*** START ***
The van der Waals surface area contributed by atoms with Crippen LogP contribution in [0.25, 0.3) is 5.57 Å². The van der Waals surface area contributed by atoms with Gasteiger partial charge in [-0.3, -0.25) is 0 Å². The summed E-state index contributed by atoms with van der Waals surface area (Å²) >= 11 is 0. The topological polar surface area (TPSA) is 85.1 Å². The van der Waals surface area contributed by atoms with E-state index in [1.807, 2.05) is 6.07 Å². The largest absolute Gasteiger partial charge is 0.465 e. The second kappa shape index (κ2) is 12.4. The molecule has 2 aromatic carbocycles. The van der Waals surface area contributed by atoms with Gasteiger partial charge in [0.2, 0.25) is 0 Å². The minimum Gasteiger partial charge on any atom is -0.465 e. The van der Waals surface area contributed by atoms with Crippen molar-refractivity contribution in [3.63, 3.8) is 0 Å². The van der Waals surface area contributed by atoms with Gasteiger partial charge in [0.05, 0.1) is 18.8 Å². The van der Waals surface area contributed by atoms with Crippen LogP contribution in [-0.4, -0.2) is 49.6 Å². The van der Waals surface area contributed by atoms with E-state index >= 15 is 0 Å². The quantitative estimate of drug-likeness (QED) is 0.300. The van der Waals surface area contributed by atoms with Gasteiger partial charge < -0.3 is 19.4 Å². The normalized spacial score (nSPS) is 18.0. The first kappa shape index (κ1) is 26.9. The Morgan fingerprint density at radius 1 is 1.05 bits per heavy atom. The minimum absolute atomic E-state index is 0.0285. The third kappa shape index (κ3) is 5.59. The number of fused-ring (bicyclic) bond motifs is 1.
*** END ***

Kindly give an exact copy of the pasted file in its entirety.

The van der Waals surface area contributed by atoms with Crippen LogP contribution in [0.25, 0.3) is 5.57 Å². The van der Waals surface area contributed by atoms with Gasteiger partial charge in [-0.3, -0.25) is 0 Å². The summed E-state index contributed by atoms with van der Waals surface area (Å²) >= 11 is 0. The topological polar surface area (TPSA) is 85.1 Å². The van der Waals surface area contributed by atoms with E-state index in [1.807, 2.05) is 6.07 Å². The largest absolute Gasteiger partial charge is 0.465 e. The second kappa shape index (κ2) is 12.4. The molecule has 2 aromatic carbocycles. The van der Waals surface area contributed by atoms with Gasteiger partial charge in [0.2, 0.25) is 0 Å². The minimum Gasteiger partial charge on any atom is -0.465 e. The van der Waals surface area contributed by atoms with Crippen molar-refractivity contribution in [3.63, 3.8) is 0 Å². The van der Waals surface area contributed by atoms with Gasteiger partial charge in [0.05, 0.1) is 18.8 Å². The van der Waals surface area contributed by atoms with Crippen LogP contribution in [-0.4, -0.2) is 49.6 Å². The van der Waals surface area contributed by atoms with E-state index >= 15 is 0 Å². The quantitative estimate of drug-likeness (QED) is 0.300. The van der Waals surface area contributed by atoms with Gasteiger partial charge < -0.3 is 19.4 Å². The normalized spacial score (nSPS) is 18.0. The first kappa shape index (κ1) is 26.9. The Morgan fingerprint density at radius 1 is 1.05 bits per heavy atom. The minimum absolute atomic E-state index is 0.0285. The third kappa shape index (κ3) is 5.59. The number of fused-ring (bicyclic) bond motifs is 1.